A MAN who spent 25 years building up a 100-strong collection of vacuum cleaners after becoming obsessed with them as a child admitted he ‘doesn’t like cleaning’ his house, but has vowed to keep collecting the household appliances.

Sam Watson, 32, of Oxfordshire has spent his life collecting vacuums and now has 100 dating back more than 50 years.

What makes us want to collect particular things? Do we set eyes on something and suddenly think: I’d like not one, but dozens of those?

Whatever triggers your interest, once you start it’s very difficult to stop. From the age of about eight I collected postcards. It started with a handful from the Lake District and developed from there. My uncle travelled widely for work and would send me postcards from all over the world, while my nan, who lived in Majorca, sent postcards of Spanish flamenco dancers, featuring dresses made from frilly material.

I still have my many scrapbooks, taking up valuable space in the loft. My husband calls it hoarding, but I say “it’s collecting and that’s different.”

Is it, though? We have, my husband says, too many jugs. I admit to a weakness and it could be time for a cull. But were they classed as a ‘collection’, rather than random items I’ve bought in charity shops, I believe they’d be afforded more of a protected status.

Just out of spite, I might get rid of them and start collecting bus tickets. Collecting ephemera, the minor bits and pieces that make up our lives, is not uncommon. I did a bit of that in my youth as well, such as tickets from memorable outings. I still have my ticket for the train up Snowdon, a journey made in my early teens.

Retired policeman Mark Cranston, from the Scottish Borders, spoke recently on Radio 4’s Moneybox about his collection of almost 3,500 bricks he keeps in the shed. He believes you either have a collector’s gene in you or not. “It’s all about finding bricks that you don’t have. Other folk couldn’t care less,” he says.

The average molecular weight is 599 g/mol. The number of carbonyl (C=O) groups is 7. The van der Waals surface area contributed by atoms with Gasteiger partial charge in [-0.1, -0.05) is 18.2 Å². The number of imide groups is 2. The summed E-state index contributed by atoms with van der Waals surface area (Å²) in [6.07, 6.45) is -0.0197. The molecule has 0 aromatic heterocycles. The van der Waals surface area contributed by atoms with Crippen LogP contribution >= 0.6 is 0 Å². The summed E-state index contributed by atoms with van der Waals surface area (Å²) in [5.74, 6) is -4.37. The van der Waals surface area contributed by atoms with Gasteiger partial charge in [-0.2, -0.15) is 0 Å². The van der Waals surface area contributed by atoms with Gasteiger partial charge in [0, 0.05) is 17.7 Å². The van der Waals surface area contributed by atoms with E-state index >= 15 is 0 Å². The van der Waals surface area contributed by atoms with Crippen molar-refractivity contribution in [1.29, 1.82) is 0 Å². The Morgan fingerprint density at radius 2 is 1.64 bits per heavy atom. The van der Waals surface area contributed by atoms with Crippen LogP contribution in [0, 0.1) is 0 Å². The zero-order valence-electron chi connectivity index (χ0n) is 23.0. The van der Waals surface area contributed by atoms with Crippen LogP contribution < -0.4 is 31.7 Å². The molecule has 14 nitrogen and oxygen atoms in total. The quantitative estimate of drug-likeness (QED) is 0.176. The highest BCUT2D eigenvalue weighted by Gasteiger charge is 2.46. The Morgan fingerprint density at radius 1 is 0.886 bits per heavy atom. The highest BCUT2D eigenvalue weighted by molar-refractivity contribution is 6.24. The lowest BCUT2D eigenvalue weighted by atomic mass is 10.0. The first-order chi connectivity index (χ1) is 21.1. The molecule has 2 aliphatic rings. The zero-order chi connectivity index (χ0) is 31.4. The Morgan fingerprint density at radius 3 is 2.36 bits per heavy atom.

I once visited the fascinating Sir John Soane’s Museum, a London townhouse belonging to neo-classical architect Soane, which is packed with his collections of art and antiquities including a huge stone sarcophagus so large he had to knock a hole in the rear wall to get it in.

Of course collecting can be an investment - hence the feature on Moneybox. The Dinky Toys of our youth are now worth big bucks. It pains me to think of the little vehicles my siblings and I bashed and crashed against our skirting boards. We weren’t to know we were kissing goodbye to early retirement.

Collectors are often labelled eccentric. I warm to them. I once interviewed a Bradford man who collected lawn mowers. His passion for them was lovely to see.

My neighbour Maggie is what’s known as an arctophile - a collector of teddies. She doesn’t relegate them to the loft or garage, as many collectors do, but has them on show in the living room. It’s wonderful to see how excited she is when a new one joins the family.

Of course, for collectors, the internet has been a game changer. If you’re searching for something, it’s bound to be on the World Wide Web, but it’s not as exciting as finding a much-wanted gem in a dusty corner at a village hall sale.

We are in desperate need of a new vacuum cleaner. The current one blows out as much as it sucks in. It’s been in the living room since I last tried to use it.. “Can’t you put that thing away?” my husband asked.

I’m tempted to say: “No, it’s part of my new collection…”